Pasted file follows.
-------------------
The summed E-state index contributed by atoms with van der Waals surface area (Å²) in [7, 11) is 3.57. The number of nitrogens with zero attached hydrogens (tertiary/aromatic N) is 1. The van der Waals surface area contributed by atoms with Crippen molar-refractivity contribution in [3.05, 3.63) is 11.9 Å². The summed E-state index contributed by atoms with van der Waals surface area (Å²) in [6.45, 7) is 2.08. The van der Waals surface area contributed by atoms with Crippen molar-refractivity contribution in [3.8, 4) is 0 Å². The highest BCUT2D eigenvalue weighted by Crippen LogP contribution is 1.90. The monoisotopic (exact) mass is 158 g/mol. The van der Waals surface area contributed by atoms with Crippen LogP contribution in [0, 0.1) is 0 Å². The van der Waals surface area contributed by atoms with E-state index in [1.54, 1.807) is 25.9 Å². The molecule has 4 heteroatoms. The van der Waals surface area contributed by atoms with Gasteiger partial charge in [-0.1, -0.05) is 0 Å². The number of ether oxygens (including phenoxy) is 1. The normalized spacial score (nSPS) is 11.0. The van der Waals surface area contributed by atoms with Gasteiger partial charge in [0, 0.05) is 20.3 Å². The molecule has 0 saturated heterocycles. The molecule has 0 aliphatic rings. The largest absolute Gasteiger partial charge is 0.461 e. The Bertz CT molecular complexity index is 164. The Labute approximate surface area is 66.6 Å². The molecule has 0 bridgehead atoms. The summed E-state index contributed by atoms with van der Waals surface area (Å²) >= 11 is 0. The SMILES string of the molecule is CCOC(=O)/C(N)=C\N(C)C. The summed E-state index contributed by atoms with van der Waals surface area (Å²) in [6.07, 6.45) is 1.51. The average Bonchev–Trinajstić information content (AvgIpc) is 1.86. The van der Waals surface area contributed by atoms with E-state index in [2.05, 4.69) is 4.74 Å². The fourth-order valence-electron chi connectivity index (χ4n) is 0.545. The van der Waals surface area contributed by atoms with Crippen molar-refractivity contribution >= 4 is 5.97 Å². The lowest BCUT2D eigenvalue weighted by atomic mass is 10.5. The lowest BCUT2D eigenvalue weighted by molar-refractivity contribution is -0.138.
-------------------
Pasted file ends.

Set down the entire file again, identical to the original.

The summed E-state index contributed by atoms with van der Waals surface area (Å²) in [7, 11) is 3.57. The number of nitrogens with zero attached hydrogens (tertiary/aromatic N) is 1. The van der Waals surface area contributed by atoms with Crippen molar-refractivity contribution in [3.05, 3.63) is 11.9 Å². The summed E-state index contributed by atoms with van der Waals surface area (Å²) in [6.45, 7) is 2.08. The van der Waals surface area contributed by atoms with Crippen molar-refractivity contribution in [3.8, 4) is 0 Å². The highest BCUT2D eigenvalue weighted by Crippen LogP contribution is 1.90. The monoisotopic (exact) mass is 158 g/mol. The van der Waals surface area contributed by atoms with Crippen LogP contribution in [0, 0.1) is 0 Å². The van der Waals surface area contributed by atoms with E-state index in [1.54, 1.807) is 25.9 Å². The molecule has 4 heteroatoms. The van der Waals surface area contributed by atoms with Gasteiger partial charge in [-0.1, -0.05) is 0 Å². The number of ether oxygens (including phenoxy) is 1. The normalized spacial score (nSPS) is 11.0. The van der Waals surface area contributed by atoms with Gasteiger partial charge in [0, 0.05) is 20.3 Å². The molecule has 0 saturated heterocycles. The molecule has 0 aliphatic rings. The largest absolute Gasteiger partial charge is 0.461 e. The Bertz CT molecular complexity index is 164. The Labute approximate surface area is 66.6 Å². The molecule has 0 bridgehead atoms. The summed E-state index contributed by atoms with van der Waals surface area (Å²) >= 11 is 0. The SMILES string of the molecule is CCOC(=O)/C(N)=C\N(C)C. The summed E-state index contributed by atoms with van der Waals surface area (Å²) in [6.07, 6.45) is 1.51. The average Bonchev–Trinajstić information content (AvgIpc) is 1.86. The van der Waals surface area contributed by atoms with E-state index in [2.05, 4.69) is 4.74 Å². The fourth-order valence-electron chi connectivity index (χ4n) is 0.545. The van der Waals surface area contributed by atoms with Crippen molar-refractivity contribution >= 4 is 5.97 Å². The lowest BCUT2D eigenvalue weighted by atomic mass is 10.5. The lowest BCUT2D eigenvalue weighted by molar-refractivity contribution is -0.138.